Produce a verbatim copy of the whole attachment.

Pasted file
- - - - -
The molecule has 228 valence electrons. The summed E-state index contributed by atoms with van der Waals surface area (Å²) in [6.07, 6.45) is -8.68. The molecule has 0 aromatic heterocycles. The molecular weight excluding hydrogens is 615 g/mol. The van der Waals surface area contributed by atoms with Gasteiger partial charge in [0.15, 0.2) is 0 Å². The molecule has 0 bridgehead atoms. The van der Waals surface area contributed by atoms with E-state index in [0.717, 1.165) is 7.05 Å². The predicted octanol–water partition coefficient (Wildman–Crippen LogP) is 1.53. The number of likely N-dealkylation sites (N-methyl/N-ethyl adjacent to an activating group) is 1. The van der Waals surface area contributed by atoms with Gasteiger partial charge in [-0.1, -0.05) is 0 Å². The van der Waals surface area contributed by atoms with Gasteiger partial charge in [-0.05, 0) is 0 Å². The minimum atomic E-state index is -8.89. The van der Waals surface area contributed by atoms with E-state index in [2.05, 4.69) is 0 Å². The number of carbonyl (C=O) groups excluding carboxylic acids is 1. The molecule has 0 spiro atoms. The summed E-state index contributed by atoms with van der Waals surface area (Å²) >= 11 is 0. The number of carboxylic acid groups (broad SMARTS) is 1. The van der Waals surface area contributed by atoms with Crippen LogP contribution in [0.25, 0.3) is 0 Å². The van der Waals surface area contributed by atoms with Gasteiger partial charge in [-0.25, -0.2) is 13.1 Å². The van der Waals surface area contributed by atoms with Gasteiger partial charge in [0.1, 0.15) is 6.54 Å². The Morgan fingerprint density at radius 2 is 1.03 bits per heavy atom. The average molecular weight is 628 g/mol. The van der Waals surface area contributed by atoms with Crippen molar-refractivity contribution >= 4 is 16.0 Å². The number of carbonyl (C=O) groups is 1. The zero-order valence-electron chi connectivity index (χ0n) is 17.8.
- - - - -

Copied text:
The molecule has 228 valence electrons. The summed E-state index contributed by atoms with van der Waals surface area (Å²) in [6.07, 6.45) is -8.68. The molecule has 0 aromatic heterocycles. The molecular weight excluding hydrogens is 615 g/mol. The van der Waals surface area contributed by atoms with Gasteiger partial charge in [0.15, 0.2) is 0 Å². The molecule has 0 bridgehead atoms. The van der Waals surface area contributed by atoms with E-state index in [0.717, 1.165) is 7.05 Å². The predicted octanol–water partition coefficient (Wildman–Crippen LogP) is 1.53. The number of likely N-dealkylation sites (N-methyl/N-ethyl adjacent to an activating group) is 1. The van der Waals surface area contributed by atoms with Gasteiger partial charge in [-0.1, -0.05) is 0 Å². The van der Waals surface area contributed by atoms with Gasteiger partial charge in [-0.05, 0) is 0 Å². The minimum atomic E-state index is -8.89. The van der Waals surface area contributed by atoms with E-state index in [2.05, 4.69) is 0 Å². The number of carbonyl (C=O) groups excluding carboxylic acids is 1. The molecule has 0 spiro atoms. The summed E-state index contributed by atoms with van der Waals surface area (Å²) >= 11 is 0. The number of carboxylic acid groups (broad SMARTS) is 1. The van der Waals surface area contributed by atoms with Crippen LogP contribution in [0.25, 0.3) is 0 Å². The van der Waals surface area contributed by atoms with Gasteiger partial charge in [-0.25, -0.2) is 13.1 Å². The van der Waals surface area contributed by atoms with Gasteiger partial charge in [0.1, 0.15) is 6.54 Å². The Morgan fingerprint density at radius 2 is 1.03 bits per heavy atom. The average molecular weight is 628 g/mol. The van der Waals surface area contributed by atoms with Crippen molar-refractivity contribution >= 4 is 16.0 Å². The number of carbonyl (C=O) groups is 1. The zero-order valence-electron chi connectivity index (χ0n) is 17.8.